By Charlie Morgan
So that’s that. England’s Six Nations ended in a balmy, frantic Rome afternoon. There is no further silverware to complement their Triple Crown, but over the course of a 52-11 win we learned plenty more about Stuart Lancaster’s young side. This tournament has had something of a coming-of-age feel to it.
If you believe certain critics, failure to win by 50 was a disaster for England. Realistically – although ‘runners-up are the first losers’ talk may look tough – adopting such a macho mind-set would be to disregard a shed-load of positives. Lancaster’s team is no worse for missing out on the title. Ireland conquering Paris so brilliantly does not change a thing. It certainly shouldn’t detract from a comprehensive result at the Stadio Olimpico. A hostile crowd was nullified and the three previous trips to Italy – yielding a combined winning margin of just 13 points – now seem like ancient history.
Accusing English press of sensationalism is easy (and often justified). But here are some hard facts. The Azzuri have not shipped that many at home for nine years – since being beaten 56-8 by France back in 2005. Italy were missing two influential figures in Alessandro Zanni and Martin Castrogiovanni and got battered. It could have been a bigger landslide. Nit-picking is a luxury England fans have not been afforded for years. It should be embraced, but not at the expense of allowing praise when it’s due.
A few jitters, but problem-solving and authority
Lancaster is breaking stereotypes and it was definitely unfamiliar for England to fling the ball wide without first earning go-forward up front. One needless miss-pass from Billy Twelvetrees to Jonny May summed up the early inaccuracy. Italy’s defence was allowed to drift and snuffed out a straightforward scoring chance.
Thankfully, key decision-makers – Danny Care and Owen Farrell particularly – identified that punchy phase-play was the way to go against Italy’s lively but ragged line-speed. Even as it became fractured later, it was simple. Jack Nowell’s try was a fine demonstration of draw-and-pass for juniors to digest.
Once they had calmed down, England’s confidence took hold. Handling errors cropped up, but a competition tally of 64 off-loads – just under 13 per game – and 41 clean breaks is clear evidence more reliance on skill and incision overall. They’ll need similar in New Zealand.
Raft of replacements warranted
Substitutions once more earned disapproval as Luther Burrell and Dylan Hartley were replaced on 53 minutes just as the visitors hit a canter. Undoubtedly, the Northampton Saints pair were crucial cogs in some of England’s best play and their absence initially drained momentum. However, the method was clear. At 31-6 ahead, around 30 points were still required. Manu Tuilagi and Tom Youngs are two of the most destructive runners in the country and a relatively early introduction was designed to give them time to settle before causing havoc.
The next batch of changes – Tom Johnson for Tom Wood and Lee Dickson for Danny Care – came at 66 minutes and 38-6. Sixty seconds later, England had another try with the two new arrivals thriving in the loose. Seeing Leonardo Sarto go over for Italy and effectively end the mission to cancel out Ireland’s advantage, Lancaster took the cue to throw on everybody else. Again, there was nothing disruptive about that decision. His starters were tiring. Dave Attwood charged around like a madman again to book his spot on the June tour and George Ford gave us a glimpse of what could be in store…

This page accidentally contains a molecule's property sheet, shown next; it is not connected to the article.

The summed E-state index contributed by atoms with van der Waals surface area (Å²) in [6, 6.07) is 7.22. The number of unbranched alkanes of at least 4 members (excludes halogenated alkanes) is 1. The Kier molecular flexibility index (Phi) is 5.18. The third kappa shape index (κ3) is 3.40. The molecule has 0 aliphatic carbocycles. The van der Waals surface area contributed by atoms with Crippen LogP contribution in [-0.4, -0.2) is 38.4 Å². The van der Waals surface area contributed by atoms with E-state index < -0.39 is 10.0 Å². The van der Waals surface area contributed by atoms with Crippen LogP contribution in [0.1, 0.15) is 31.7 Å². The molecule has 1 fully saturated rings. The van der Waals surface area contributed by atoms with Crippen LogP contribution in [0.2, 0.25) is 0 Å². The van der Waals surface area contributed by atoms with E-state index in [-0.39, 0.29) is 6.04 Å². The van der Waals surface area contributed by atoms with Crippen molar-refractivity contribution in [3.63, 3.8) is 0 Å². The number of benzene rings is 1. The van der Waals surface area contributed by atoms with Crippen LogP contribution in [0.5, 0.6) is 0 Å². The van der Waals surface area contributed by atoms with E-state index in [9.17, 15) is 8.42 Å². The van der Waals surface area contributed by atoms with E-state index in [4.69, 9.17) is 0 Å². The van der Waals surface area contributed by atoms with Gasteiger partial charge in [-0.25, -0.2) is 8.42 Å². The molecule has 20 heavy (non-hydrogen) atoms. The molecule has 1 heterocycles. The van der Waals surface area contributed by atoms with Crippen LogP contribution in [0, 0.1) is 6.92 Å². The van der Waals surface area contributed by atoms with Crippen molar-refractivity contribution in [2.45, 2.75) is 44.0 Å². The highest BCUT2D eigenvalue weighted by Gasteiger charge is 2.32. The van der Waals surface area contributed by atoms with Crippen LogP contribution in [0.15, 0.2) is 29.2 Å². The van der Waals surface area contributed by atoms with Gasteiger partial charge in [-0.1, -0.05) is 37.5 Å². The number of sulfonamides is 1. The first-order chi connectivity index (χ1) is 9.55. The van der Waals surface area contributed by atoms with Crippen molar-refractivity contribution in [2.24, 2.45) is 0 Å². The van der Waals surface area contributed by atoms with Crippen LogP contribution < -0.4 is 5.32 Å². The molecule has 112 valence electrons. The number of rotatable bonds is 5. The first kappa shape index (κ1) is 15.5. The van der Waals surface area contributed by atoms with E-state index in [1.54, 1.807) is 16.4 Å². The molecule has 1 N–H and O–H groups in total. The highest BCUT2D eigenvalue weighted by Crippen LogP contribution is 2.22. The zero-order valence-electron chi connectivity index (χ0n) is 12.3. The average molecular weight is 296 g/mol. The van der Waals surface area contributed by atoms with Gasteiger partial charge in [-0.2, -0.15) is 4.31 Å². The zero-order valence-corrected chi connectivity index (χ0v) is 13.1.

Farrell and Ford – an axis from the past for the future?
England Under 20’s Junior World Championship campaign in 2011 ended in heartbreak. A Baby Blacks outfit including Brodie Retallick, Steven Luatua, Charles Piutau and Beauden Barrett sneaked past them in the final. However, a midfield partnership between George Ford and Owen Farrell shone throughout the competition. The latter is now a central figure in the senior squad. In the past two months, his displays against France, Wales and now Italy have been fantastic. This weekend, eight successful goal-kicks accompanied a try, two assists and trademark tenacity in defence.
Twelvetrees may have enjoyed a good Six Nations, but Farrell’s attributes and spikiness suit inside centre nicely – his Test debut was there two years ago, remember? On Ford’s introduction at the Stadio Olimpico, the Bath tyro looked comfortable and a dart to set up Chris Robshaw showed class. The former next-door neighbours’ understanding could well offer England another dimension.
Burrell’s excellence means Tuilagi might have to shift out wide
The call to pull Burrell from the field was not without thought – see above. That said, he had every right to look disgruntled. In fact, that attitude was great to see. Clearly, every second in a white shirt is precious to these players with such stiff competition around. Burrell has comfortably done enough to remain in Lancaster’s thoughts for a long time. This was his best outing – the burst and pass for Mike Brown’s opening try was sublime and more involvements made for more problems in the opposition ranks.
Even so, Tuilagi reinforced his standing as a true game-breaker. A typically barnstorming score brought his record to 11 in 23 Tests – a record that cannot be ignored and means he must be accommodated somehow. Having played all of his junior rugby at Leicester Tigers Academy on the flank, wing is a viable option. It could blend well with the all-court linking of Jack Nowell and Mike Brown’s scything from deep, too. Anyway, there’s another healthy headache for Lancaster. How nice.